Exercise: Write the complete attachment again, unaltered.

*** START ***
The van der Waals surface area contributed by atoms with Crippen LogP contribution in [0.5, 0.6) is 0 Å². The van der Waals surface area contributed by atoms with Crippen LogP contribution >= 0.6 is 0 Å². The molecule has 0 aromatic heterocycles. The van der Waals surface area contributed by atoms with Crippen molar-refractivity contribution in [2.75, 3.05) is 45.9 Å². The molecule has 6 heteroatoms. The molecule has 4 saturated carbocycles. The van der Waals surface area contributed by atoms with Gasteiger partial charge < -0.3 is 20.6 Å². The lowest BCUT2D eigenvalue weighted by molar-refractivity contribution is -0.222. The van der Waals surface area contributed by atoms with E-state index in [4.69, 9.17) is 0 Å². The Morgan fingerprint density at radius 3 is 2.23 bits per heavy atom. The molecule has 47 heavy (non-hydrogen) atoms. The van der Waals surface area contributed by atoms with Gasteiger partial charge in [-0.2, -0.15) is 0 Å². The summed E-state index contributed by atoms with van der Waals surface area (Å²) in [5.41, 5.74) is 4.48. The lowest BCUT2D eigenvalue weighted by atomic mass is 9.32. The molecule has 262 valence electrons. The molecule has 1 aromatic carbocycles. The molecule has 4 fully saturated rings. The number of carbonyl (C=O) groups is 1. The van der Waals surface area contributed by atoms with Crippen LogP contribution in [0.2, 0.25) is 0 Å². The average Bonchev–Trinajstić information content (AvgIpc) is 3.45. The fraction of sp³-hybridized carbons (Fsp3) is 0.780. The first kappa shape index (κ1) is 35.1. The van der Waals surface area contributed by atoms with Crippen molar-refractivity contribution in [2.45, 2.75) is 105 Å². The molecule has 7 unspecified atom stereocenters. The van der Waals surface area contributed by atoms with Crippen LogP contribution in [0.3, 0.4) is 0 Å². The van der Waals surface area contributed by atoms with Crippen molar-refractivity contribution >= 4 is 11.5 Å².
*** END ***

The van der Waals surface area contributed by atoms with Crippen LogP contribution in [0.5, 0.6) is 0 Å². The van der Waals surface area contributed by atoms with Crippen LogP contribution >= 0.6 is 0 Å². The molecule has 0 aromatic heterocycles. The van der Waals surface area contributed by atoms with Crippen molar-refractivity contribution in [2.75, 3.05) is 45.9 Å². The molecule has 6 heteroatoms. The molecule has 4 saturated carbocycles. The van der Waals surface area contributed by atoms with Gasteiger partial charge < -0.3 is 20.6 Å². The lowest BCUT2D eigenvalue weighted by molar-refractivity contribution is -0.222. The van der Waals surface area contributed by atoms with E-state index in [4.69, 9.17) is 0 Å². The Morgan fingerprint density at radius 3 is 2.23 bits per heavy atom. The molecule has 47 heavy (non-hydrogen) atoms. The van der Waals surface area contributed by atoms with Gasteiger partial charge in [-0.2, -0.15) is 0 Å². The summed E-state index contributed by atoms with van der Waals surface area (Å²) in [5.41, 5.74) is 4.48. The lowest BCUT2D eigenvalue weighted by atomic mass is 9.32. The molecule has 262 valence electrons. The molecule has 1 aromatic carbocycles. The molecule has 4 fully saturated rings. The number of carbonyl (C=O) groups is 1. The van der Waals surface area contributed by atoms with Crippen LogP contribution in [0.2, 0.25) is 0 Å². The average Bonchev–Trinajstić information content (AvgIpc) is 3.45. The fraction of sp³-hybridized carbons (Fsp3) is 0.780. The first kappa shape index (κ1) is 35.1. The van der Waals surface area contributed by atoms with Crippen molar-refractivity contribution in [2.45, 2.75) is 105 Å². The molecule has 7 unspecified atom stereocenters. The van der Waals surface area contributed by atoms with Crippen LogP contribution in [0.3, 0.4) is 0 Å². The van der Waals surface area contributed by atoms with Crippen molar-refractivity contribution >= 4 is 11.5 Å².